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With FOIA, Redacting Student Names Will Not Always Protect Student Privacy

Higher Education K-12 Education

A recent informal Illinois Attorney General Public Access Counselor decision interpreting the Freedom of Information Act is an important reminder that redacting student names from public records is not always sufficient to protect student privacy. Particularly where parents, students, or other members of the public are familiar with information that could allow identification of students based on the content of records, records should not be released even if student names are removed.

The decision related to a request for “teacher anecdotal notes.” The school district denied the request, claiming that the records were exempt from disclosure in their entirety, and the requester challenged the denial in a request for review to the PAC.

The PAC acknowledged that for some records, redaction of students’ names will adequately de-identify the records. But in this situation, where the requester sought teachers’ “specific observations of individual student behaviors, skills and attitudes” for nearly two years, redaction would not be sufficient. The PAC explained:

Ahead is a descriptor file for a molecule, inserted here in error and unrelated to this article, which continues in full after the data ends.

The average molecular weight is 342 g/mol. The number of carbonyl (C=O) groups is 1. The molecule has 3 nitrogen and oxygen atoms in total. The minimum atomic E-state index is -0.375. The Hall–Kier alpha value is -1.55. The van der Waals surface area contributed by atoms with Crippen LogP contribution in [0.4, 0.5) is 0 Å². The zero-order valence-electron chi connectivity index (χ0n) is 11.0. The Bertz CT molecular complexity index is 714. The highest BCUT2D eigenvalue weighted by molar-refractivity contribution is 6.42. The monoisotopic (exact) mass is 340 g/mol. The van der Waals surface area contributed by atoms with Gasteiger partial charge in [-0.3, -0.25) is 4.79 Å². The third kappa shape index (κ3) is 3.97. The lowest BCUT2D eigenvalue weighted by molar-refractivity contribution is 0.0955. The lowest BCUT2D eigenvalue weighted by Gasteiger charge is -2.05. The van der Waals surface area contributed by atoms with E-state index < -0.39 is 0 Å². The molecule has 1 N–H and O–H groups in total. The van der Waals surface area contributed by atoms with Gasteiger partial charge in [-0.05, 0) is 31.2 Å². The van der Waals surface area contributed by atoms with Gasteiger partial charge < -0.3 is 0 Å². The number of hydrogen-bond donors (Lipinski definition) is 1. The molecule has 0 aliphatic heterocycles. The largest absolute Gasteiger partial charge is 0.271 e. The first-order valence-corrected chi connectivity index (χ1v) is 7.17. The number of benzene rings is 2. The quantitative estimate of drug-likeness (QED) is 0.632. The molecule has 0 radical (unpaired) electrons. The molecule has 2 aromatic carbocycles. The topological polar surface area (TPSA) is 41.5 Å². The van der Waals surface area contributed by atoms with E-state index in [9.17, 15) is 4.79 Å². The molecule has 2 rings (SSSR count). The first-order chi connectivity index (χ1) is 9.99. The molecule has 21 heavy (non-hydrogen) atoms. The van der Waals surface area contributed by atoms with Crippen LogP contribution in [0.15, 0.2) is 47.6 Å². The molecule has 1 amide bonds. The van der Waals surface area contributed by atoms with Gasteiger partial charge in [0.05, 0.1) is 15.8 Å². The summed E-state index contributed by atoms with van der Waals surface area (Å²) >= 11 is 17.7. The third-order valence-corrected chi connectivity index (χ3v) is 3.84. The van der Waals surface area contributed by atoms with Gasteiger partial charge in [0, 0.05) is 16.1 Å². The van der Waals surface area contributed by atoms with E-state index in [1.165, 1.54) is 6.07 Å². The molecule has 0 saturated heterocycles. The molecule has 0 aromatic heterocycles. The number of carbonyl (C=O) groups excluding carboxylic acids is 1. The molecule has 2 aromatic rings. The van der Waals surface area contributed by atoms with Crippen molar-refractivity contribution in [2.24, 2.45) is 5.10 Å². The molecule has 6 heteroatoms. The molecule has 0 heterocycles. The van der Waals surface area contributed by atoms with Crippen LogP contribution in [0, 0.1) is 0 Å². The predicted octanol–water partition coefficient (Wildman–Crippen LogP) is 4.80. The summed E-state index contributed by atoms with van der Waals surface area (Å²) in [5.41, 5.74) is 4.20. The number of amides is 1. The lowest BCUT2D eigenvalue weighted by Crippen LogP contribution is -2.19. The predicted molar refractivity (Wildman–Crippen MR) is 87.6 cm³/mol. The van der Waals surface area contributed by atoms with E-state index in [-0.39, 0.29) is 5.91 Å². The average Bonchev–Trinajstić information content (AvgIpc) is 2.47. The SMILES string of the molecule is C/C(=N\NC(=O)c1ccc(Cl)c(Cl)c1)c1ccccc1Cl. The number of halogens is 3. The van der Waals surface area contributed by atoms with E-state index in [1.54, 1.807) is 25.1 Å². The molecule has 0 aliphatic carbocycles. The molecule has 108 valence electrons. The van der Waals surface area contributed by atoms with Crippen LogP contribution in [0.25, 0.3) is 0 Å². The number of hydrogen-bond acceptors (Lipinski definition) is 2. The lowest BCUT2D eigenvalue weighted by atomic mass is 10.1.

Unlike the test score data of a large group of students . . . which could be readily masked by redacting the students’ names and scrambling the scores, [the] request sought highly specific information pertaining to individual students which was compiled by certain teachers for a discrete timeframe. Redacting the names alone would not suffice to prevent the students from being identified—parents, students, or other members of the public familiar with the teachers’ classrooms could ascertain the identities of students based on the specific circumstances described in the notes or reports.

Accordingly, the notes were properly withheld under Section 7.5(r) of the FOIA, which exempts disclosure of records protected by the Illinois School Student Records Act.

For more information on this or any other FOIA issue, contact the authors of this article or another Franczek attorney.